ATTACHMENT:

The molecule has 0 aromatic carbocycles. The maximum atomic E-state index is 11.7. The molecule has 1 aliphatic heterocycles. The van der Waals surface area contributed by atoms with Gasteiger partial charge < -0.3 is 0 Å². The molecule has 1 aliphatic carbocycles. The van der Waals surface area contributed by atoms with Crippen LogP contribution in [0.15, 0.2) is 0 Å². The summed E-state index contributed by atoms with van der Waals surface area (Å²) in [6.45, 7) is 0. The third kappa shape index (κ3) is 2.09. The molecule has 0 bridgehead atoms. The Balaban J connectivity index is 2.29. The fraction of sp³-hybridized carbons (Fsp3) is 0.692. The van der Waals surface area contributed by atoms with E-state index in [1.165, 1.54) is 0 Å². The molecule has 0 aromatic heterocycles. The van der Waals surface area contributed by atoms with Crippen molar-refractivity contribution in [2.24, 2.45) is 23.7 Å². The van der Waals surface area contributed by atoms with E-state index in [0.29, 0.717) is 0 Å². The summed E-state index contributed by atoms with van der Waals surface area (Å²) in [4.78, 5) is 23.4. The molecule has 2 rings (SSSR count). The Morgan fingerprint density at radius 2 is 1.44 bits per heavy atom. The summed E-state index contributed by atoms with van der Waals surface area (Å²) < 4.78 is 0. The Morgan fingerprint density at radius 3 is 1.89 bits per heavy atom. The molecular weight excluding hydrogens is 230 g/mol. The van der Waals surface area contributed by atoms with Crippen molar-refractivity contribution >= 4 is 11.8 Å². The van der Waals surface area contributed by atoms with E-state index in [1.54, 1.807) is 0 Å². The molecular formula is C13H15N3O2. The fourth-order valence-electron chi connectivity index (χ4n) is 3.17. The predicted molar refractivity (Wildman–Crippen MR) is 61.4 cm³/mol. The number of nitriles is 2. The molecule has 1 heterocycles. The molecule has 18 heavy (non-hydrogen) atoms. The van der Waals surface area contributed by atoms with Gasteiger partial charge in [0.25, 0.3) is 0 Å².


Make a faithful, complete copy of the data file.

The molecule has 0 aromatic carbocycles. The maximum atomic E-state index is 11.7. The molecule has 1 aliphatic heterocycles. The van der Waals surface area contributed by atoms with Gasteiger partial charge < -0.3 is 0 Å². The molecule has 1 aliphatic carbocycles. The van der Waals surface area contributed by atoms with Crippen LogP contribution in [0.15, 0.2) is 0 Å². The summed E-state index contributed by atoms with van der Waals surface area (Å²) in [6.45, 7) is 0. The third kappa shape index (κ3) is 2.09. The molecule has 0 bridgehead atoms. The Balaban J connectivity index is 2.29. The fraction of sp³-hybridized carbons (Fsp3) is 0.692. The van der Waals surface area contributed by atoms with E-state index in [1.165, 1.54) is 0 Å². The molecule has 0 aromatic heterocycles. The van der Waals surface area contributed by atoms with Crippen molar-refractivity contribution in [2.24, 2.45) is 23.7 Å². The van der Waals surface area contributed by atoms with E-state index in [0.29, 0.717) is 0 Å². The summed E-state index contributed by atoms with van der Waals surface area (Å²) in [4.78, 5) is 23.4. The molecule has 2 rings (SSSR count). The Morgan fingerprint density at radius 2 is 1.44 bits per heavy atom. The summed E-state index contributed by atoms with van der Waals surface area (Å²) < 4.78 is 0. The Morgan fingerprint density at radius 3 is 1.89 bits per heavy atom. The molecular weight excluding hydrogens is 230 g/mol. The van der Waals surface area contributed by atoms with Crippen molar-refractivity contribution >= 4 is 11.8 Å². The van der Waals surface area contributed by atoms with E-state index in [1.54, 1.807) is 0 Å². The molecular formula is C13H15N3O2. The fourth-order valence-electron chi connectivity index (χ4n) is 3.17. The predicted molar refractivity (Wildman–Crippen MR) is 61.4 cm³/mol. The number of nitriles is 2. The molecule has 1 heterocycles. The molecule has 18 heavy (non-hydrogen) atoms. The van der Waals surface area contributed by atoms with Gasteiger partial charge in [0.25, 0.3) is 0 Å².